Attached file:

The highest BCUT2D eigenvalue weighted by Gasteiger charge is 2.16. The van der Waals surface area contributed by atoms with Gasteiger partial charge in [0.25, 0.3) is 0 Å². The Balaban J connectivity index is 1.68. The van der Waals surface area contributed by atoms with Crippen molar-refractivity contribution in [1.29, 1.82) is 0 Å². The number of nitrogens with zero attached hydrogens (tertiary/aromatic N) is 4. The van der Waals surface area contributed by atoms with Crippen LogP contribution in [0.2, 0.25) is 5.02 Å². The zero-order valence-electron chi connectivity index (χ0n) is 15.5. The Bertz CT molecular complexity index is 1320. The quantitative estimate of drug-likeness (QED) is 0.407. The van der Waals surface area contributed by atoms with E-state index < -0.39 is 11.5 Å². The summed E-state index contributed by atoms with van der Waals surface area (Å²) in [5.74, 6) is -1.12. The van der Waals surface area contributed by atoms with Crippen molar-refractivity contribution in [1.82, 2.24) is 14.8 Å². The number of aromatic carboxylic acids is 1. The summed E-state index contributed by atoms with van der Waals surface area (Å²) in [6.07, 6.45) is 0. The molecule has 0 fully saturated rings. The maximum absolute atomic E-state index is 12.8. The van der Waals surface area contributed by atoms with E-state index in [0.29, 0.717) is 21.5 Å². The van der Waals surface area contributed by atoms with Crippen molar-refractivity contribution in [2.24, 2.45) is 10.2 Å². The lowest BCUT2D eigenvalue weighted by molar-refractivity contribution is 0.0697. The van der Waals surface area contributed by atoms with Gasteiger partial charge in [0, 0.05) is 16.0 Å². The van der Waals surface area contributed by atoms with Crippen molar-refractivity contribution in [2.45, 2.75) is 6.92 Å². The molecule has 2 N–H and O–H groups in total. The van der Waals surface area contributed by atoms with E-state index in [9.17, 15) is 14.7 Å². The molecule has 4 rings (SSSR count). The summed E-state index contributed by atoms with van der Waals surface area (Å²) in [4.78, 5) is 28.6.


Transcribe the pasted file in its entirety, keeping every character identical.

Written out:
The highest BCUT2D eigenvalue weighted by Gasteiger charge is 2.16. The van der Waals surface area contributed by atoms with Gasteiger partial charge in [0.25, 0.3) is 0 Å². The Balaban J connectivity index is 1.68. The van der Waals surface area contributed by atoms with Crippen molar-refractivity contribution in [1.29, 1.82) is 0 Å². The number of nitrogens with zero attached hydrogens (tertiary/aromatic N) is 4. The van der Waals surface area contributed by atoms with Crippen LogP contribution in [0.2, 0.25) is 5.02 Å². The zero-order valence-electron chi connectivity index (χ0n) is 15.5. The Bertz CT molecular complexity index is 1320. The quantitative estimate of drug-likeness (QED) is 0.407. The van der Waals surface area contributed by atoms with E-state index < -0.39 is 11.5 Å². The summed E-state index contributed by atoms with van der Waals surface area (Å²) in [5.74, 6) is -1.12. The van der Waals surface area contributed by atoms with Crippen molar-refractivity contribution in [1.82, 2.24) is 14.8 Å². The number of aromatic carboxylic acids is 1. The summed E-state index contributed by atoms with van der Waals surface area (Å²) in [6.07, 6.45) is 0. The molecule has 0 fully saturated rings. The maximum absolute atomic E-state index is 12.8. The van der Waals surface area contributed by atoms with E-state index in [0.29, 0.717) is 21.5 Å². The van der Waals surface area contributed by atoms with Crippen molar-refractivity contribution in [2.24, 2.45) is 10.2 Å². The lowest BCUT2D eigenvalue weighted by molar-refractivity contribution is 0.0697. The van der Waals surface area contributed by atoms with Gasteiger partial charge in [0, 0.05) is 16.0 Å². The van der Waals surface area contributed by atoms with Crippen molar-refractivity contribution in [2.45, 2.75) is 6.92 Å². The molecule has 2 N–H and O–H groups in total. The van der Waals surface area contributed by atoms with E-state index in [9.17, 15) is 14.7 Å². The molecule has 4 rings (SSSR count). The summed E-state index contributed by atoms with van der Waals surface area (Å²) in [4.78, 5) is 28.6.